Here are some tips to help maintain a professional relationship.
- Choose an ideal appointment time
- Let the counsellor take the lead
- Communicate openly
- Get clearness around confidentiality
Be Prepared to Feel Challenged
The relationship between a therapist and their patient may be cordial, but they will not hesitate to call out a mistake or challenge you to do better. If you are ready to start therapy, you are probably asking yourself, “Where can I find a therapist near me?” Once you find one, prepare for the highs and lows that come with enrolling for counselling sessions. So it is best to prepare mentally for such challenges.
Remember, therapists always want their patients to go through a smooth recovery process. Thus, they don’t feel intimidated when they point out some shortcomings. Such pointers can help in the recovery journey.
When you take corrections personally, taking offence at trivial matters will be accessible even when the therapist means well. Facing your problems may not be easy; however, in the process, some things may be uncomfortable yet significant in your healing process. Therefore, stepping out of your comfort zone and embracing corrections, regardless of how uncomfortable they may be, will be the ideal thing to do.
Counselling may involve several activities, hence the need to set targets. Writing down your goals will be essential in simplifying the lessons learned during therapy. For instance, you may have a weekly goal of applauding yourself. It is a simple activity yet profound. Such targets will help guide your sessions and recovery.
With sustainable goals, it is much easier to self-evaluate your achievements. It may also be effortless to note even the tiniest behavioural shifts. Remember, the goals should be achievable so you don’t get under pressure to perform. Once you put pressure on yourself, you may feel insufficient if you fail to meet the targets. You may also give your therapist false feedback, making it hard to identify whether the problem has been resolved.
Here are some goal-setting tips for therapy:
- Keep track of what you have accomplished in life
- Track the things you don’t want to repeat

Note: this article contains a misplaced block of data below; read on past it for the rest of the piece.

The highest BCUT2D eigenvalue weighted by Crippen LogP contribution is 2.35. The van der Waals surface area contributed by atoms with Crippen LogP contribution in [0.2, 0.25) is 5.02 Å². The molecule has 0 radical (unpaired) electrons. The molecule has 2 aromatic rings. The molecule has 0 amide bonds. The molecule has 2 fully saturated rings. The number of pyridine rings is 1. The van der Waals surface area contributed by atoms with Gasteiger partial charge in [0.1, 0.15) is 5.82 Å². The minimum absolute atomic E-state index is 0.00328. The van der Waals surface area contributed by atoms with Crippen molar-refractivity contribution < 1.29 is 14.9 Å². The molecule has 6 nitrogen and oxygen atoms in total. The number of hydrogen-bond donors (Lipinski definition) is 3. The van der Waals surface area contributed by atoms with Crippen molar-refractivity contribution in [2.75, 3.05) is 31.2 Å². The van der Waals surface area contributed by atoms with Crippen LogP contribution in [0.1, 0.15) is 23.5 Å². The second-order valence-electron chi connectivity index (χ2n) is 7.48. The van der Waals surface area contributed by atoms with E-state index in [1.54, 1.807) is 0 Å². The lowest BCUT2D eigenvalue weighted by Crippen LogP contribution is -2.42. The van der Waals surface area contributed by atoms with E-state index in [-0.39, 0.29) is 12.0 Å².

- Identify things that are holding you back
- Identify things that inspire you
Therapy takes time before you start noticing any changes. Sometimes you may feel like you are stagnating, and that is okay. Take time to work on yourself without the rush to impress your therapist or others. It can be frustrating if you notice no changes. Once you notice that frustration is kicking in, ensure you let your counsellor know.
Also, let them know what is not working for you so they can make adjustments or devise a new plan. Once you understand that you are a work-in-progress, you will be patient with yourself; even Rome, as perfect as it may look, wasn’t built in a day.
Moreover, once you practice patience, you will be kind to yourself enough. You’ll even find it easy to learn from past mistakes.
Stepping into a therapist’s office for the first time can be intimidating, and you may feel like you are giving away your control. Likewise, sharing some aspect of your life with someone you just met may be challenging, so you should take your time. But taking your time does not mean withholding information from them.
A therapist will allow you to ease into the program and may even help you feel comfortable. So once you enrol for your therapy, ensure you are patient, open to challenges, and understanding to get the most out of your sessions. And remember, your emotions don’t make you weak. So be vulnerable.